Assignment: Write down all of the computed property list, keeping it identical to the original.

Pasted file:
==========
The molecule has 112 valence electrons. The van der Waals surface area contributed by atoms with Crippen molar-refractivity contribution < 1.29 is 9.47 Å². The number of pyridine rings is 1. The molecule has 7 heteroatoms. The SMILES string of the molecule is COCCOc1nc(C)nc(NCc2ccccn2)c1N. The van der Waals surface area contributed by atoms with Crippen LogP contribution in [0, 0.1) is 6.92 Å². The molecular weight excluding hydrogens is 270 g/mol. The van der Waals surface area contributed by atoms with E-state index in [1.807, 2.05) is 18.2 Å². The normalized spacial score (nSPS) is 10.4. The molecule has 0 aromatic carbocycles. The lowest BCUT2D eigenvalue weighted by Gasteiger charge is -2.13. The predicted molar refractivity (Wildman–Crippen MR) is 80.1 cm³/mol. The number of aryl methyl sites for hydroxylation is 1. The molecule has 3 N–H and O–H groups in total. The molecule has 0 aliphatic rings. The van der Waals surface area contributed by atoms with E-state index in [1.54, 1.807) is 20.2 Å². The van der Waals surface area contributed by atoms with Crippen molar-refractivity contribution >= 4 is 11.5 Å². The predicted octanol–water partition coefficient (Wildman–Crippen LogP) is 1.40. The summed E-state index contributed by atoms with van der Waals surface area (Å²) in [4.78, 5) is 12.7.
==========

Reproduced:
The molecule has 112 valence electrons. The van der Waals surface area contributed by atoms with Crippen molar-refractivity contribution < 1.29 is 9.47 Å². The number of pyridine rings is 1. The molecule has 7 heteroatoms. The SMILES string of the molecule is COCCOc1nc(C)nc(NCc2ccccn2)c1N. The van der Waals surface area contributed by atoms with Crippen LogP contribution in [0, 0.1) is 6.92 Å². The molecular weight excluding hydrogens is 270 g/mol. The van der Waals surface area contributed by atoms with E-state index in [1.807, 2.05) is 18.2 Å². The normalized spacial score (nSPS) is 10.4. The molecule has 0 aromatic carbocycles. The lowest BCUT2D eigenvalue weighted by Gasteiger charge is -2.13. The predicted molar refractivity (Wildman–Crippen MR) is 80.1 cm³/mol. The number of aryl methyl sites for hydroxylation is 1. The molecule has 3 N–H and O–H groups in total. The molecule has 0 aliphatic rings. The van der Waals surface area contributed by atoms with E-state index in [1.54, 1.807) is 20.2 Å². The van der Waals surface area contributed by atoms with Crippen molar-refractivity contribution >= 4 is 11.5 Å². The predicted octanol–water partition coefficient (Wildman–Crippen LogP) is 1.40. The summed E-state index contributed by atoms with van der Waals surface area (Å²) in [4.78, 5) is 12.7.